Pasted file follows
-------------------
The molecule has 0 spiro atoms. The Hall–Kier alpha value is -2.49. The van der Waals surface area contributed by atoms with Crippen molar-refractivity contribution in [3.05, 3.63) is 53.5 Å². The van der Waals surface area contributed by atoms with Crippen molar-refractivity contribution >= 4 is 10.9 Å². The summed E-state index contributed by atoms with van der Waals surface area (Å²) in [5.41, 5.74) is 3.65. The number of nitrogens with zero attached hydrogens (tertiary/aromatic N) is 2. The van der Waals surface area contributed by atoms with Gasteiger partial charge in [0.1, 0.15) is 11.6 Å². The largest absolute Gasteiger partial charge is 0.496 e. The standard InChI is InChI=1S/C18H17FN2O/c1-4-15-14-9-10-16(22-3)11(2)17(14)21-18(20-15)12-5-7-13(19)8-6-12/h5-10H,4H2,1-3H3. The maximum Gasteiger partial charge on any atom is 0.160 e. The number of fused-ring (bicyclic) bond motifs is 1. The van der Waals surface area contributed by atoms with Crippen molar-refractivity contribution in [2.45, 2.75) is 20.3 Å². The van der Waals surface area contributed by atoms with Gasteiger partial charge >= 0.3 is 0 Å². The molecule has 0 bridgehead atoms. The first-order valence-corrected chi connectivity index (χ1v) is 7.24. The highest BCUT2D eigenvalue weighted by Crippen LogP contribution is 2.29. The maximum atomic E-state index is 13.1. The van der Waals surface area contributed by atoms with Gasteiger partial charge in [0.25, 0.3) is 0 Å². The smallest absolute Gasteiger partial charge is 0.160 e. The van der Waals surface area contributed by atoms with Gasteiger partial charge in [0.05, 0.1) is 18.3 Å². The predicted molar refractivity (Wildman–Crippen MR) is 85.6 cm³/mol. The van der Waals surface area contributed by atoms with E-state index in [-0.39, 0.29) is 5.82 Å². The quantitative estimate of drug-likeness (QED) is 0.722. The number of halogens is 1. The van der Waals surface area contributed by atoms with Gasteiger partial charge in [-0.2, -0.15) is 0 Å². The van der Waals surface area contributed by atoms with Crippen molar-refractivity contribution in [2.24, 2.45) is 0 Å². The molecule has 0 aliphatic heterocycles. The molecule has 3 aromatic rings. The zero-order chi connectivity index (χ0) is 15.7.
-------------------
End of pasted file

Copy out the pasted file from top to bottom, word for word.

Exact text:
The molecule has 0 spiro atoms. The Hall–Kier alpha value is -2.49. The van der Waals surface area contributed by atoms with Crippen molar-refractivity contribution in [3.05, 3.63) is 53.5 Å². The van der Waals surface area contributed by atoms with Crippen molar-refractivity contribution >= 4 is 10.9 Å². The summed E-state index contributed by atoms with van der Waals surface area (Å²) in [5.41, 5.74) is 3.65. The number of nitrogens with zero attached hydrogens (tertiary/aromatic N) is 2. The van der Waals surface area contributed by atoms with Gasteiger partial charge in [0.1, 0.15) is 11.6 Å². The largest absolute Gasteiger partial charge is 0.496 e. The standard InChI is InChI=1S/C18H17FN2O/c1-4-15-14-9-10-16(22-3)11(2)17(14)21-18(20-15)12-5-7-13(19)8-6-12/h5-10H,4H2,1-3H3. The maximum Gasteiger partial charge on any atom is 0.160 e. The number of fused-ring (bicyclic) bond motifs is 1. The van der Waals surface area contributed by atoms with Crippen molar-refractivity contribution in [2.45, 2.75) is 20.3 Å². The van der Waals surface area contributed by atoms with Gasteiger partial charge >= 0.3 is 0 Å². The molecule has 0 bridgehead atoms. The first-order valence-corrected chi connectivity index (χ1v) is 7.24. The highest BCUT2D eigenvalue weighted by Crippen LogP contribution is 2.29. The maximum atomic E-state index is 13.1. The van der Waals surface area contributed by atoms with Gasteiger partial charge in [0.25, 0.3) is 0 Å². The smallest absolute Gasteiger partial charge is 0.160 e. The van der Waals surface area contributed by atoms with Gasteiger partial charge in [0.05, 0.1) is 18.3 Å². The predicted molar refractivity (Wildman–Crippen MR) is 85.6 cm³/mol. The van der Waals surface area contributed by atoms with E-state index in [-0.39, 0.29) is 5.82 Å². The quantitative estimate of drug-likeness (QED) is 0.722. The number of halogens is 1. The van der Waals surface area contributed by atoms with Gasteiger partial charge in [-0.2, -0.15) is 0 Å². The van der Waals surface area contributed by atoms with Crippen molar-refractivity contribution in [2.24, 2.45) is 0 Å². The molecule has 0 aliphatic heterocycles. The molecule has 3 aromatic rings. The zero-order chi connectivity index (χ0) is 15.7.